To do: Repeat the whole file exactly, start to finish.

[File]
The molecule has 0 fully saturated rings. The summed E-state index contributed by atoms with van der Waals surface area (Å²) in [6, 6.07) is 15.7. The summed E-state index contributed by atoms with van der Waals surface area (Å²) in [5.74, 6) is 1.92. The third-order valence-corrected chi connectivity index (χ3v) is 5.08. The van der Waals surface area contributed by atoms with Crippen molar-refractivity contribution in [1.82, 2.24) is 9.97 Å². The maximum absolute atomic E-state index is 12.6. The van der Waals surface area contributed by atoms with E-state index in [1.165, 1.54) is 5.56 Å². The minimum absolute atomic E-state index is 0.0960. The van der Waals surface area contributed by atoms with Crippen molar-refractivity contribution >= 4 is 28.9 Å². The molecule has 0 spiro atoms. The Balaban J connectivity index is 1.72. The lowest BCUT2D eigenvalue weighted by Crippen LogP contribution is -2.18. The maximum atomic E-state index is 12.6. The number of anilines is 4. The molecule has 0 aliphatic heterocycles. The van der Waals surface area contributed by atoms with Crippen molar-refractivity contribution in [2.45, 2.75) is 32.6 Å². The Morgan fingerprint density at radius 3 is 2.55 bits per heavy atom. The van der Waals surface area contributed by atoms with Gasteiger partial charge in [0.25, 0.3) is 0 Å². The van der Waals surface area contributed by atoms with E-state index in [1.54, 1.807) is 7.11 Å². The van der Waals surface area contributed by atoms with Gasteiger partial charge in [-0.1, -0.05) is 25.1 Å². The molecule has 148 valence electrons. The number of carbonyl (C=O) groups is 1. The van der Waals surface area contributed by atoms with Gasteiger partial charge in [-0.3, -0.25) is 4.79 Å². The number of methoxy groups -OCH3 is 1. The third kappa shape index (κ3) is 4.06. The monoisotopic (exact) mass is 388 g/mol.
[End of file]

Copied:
The molecule has 0 fully saturated rings. The summed E-state index contributed by atoms with van der Waals surface area (Å²) in [6, 6.07) is 15.7. The summed E-state index contributed by atoms with van der Waals surface area (Å²) in [5.74, 6) is 1.92. The third-order valence-corrected chi connectivity index (χ3v) is 5.08. The van der Waals surface area contributed by atoms with Crippen molar-refractivity contribution in [1.82, 2.24) is 9.97 Å². The maximum absolute atomic E-state index is 12.6. The van der Waals surface area contributed by atoms with E-state index in [1.165, 1.54) is 5.56 Å². The minimum absolute atomic E-state index is 0.0960. The van der Waals surface area contributed by atoms with Crippen molar-refractivity contribution >= 4 is 28.9 Å². The molecule has 0 spiro atoms. The Balaban J connectivity index is 1.72. The lowest BCUT2D eigenvalue weighted by Crippen LogP contribution is -2.18. The maximum atomic E-state index is 12.6. The number of anilines is 4. The molecule has 0 aliphatic heterocycles. The van der Waals surface area contributed by atoms with Crippen molar-refractivity contribution in [2.45, 2.75) is 32.6 Å². The Morgan fingerprint density at radius 3 is 2.55 bits per heavy atom. The van der Waals surface area contributed by atoms with Gasteiger partial charge in [0.25, 0.3) is 0 Å². The van der Waals surface area contributed by atoms with E-state index in [1.54, 1.807) is 7.11 Å². The van der Waals surface area contributed by atoms with Gasteiger partial charge in [-0.1, -0.05) is 25.1 Å². The molecule has 148 valence electrons. The number of carbonyl (C=O) groups is 1. The van der Waals surface area contributed by atoms with Gasteiger partial charge in [-0.3, -0.25) is 4.79 Å². The number of methoxy groups -OCH3 is 1. The third kappa shape index (κ3) is 4.06. The monoisotopic (exact) mass is 388 g/mol.